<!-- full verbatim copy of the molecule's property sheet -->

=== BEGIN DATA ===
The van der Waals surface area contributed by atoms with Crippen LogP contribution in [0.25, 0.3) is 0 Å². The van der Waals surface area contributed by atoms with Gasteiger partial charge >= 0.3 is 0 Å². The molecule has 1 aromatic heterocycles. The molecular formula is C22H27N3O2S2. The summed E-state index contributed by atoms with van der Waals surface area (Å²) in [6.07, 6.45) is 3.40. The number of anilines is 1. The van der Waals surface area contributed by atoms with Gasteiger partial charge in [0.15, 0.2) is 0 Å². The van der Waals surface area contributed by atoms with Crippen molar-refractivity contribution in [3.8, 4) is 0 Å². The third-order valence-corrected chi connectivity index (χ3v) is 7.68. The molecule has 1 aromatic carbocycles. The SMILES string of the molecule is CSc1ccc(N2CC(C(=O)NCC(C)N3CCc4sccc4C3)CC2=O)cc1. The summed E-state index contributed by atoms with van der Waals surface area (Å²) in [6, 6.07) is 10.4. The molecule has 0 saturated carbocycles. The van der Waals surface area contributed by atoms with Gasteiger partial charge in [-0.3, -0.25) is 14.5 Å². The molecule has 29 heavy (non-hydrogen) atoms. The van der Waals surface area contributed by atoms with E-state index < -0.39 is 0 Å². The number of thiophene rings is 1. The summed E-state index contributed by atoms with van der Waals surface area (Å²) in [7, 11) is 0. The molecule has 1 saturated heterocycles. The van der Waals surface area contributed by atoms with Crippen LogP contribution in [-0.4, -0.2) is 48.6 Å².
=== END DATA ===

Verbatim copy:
The van der Waals surface area contributed by atoms with Crippen LogP contribution in [0.25, 0.3) is 0 Å². The van der Waals surface area contributed by atoms with Gasteiger partial charge >= 0.3 is 0 Å². The molecule has 1 aromatic heterocycles. The molecular formula is C22H27N3O2S2. The summed E-state index contributed by atoms with van der Waals surface area (Å²) in [6.07, 6.45) is 3.40. The number of anilines is 1. The van der Waals surface area contributed by atoms with Gasteiger partial charge in [0.15, 0.2) is 0 Å². The van der Waals surface area contributed by atoms with Crippen molar-refractivity contribution in [3.8, 4) is 0 Å². The third-order valence-corrected chi connectivity index (χ3v) is 7.68. The molecule has 1 aromatic carbocycles. The SMILES string of the molecule is CSc1ccc(N2CC(C(=O)NCC(C)N3CCc4sccc4C3)CC2=O)cc1. The summed E-state index contributed by atoms with van der Waals surface area (Å²) in [6, 6.07) is 10.4. The molecule has 0 saturated carbocycles. The van der Waals surface area contributed by atoms with Gasteiger partial charge in [-0.3, -0.25) is 14.5 Å². The molecule has 29 heavy (non-hydrogen) atoms. The van der Waals surface area contributed by atoms with E-state index < -0.39 is 0 Å². The number of thiophene rings is 1. The summed E-state index contributed by atoms with van der Waals surface area (Å²) in [7, 11) is 0. The molecule has 1 saturated heterocycles. The van der Waals surface area contributed by atoms with Crippen LogP contribution in [-0.4, -0.2) is 48.6 Å².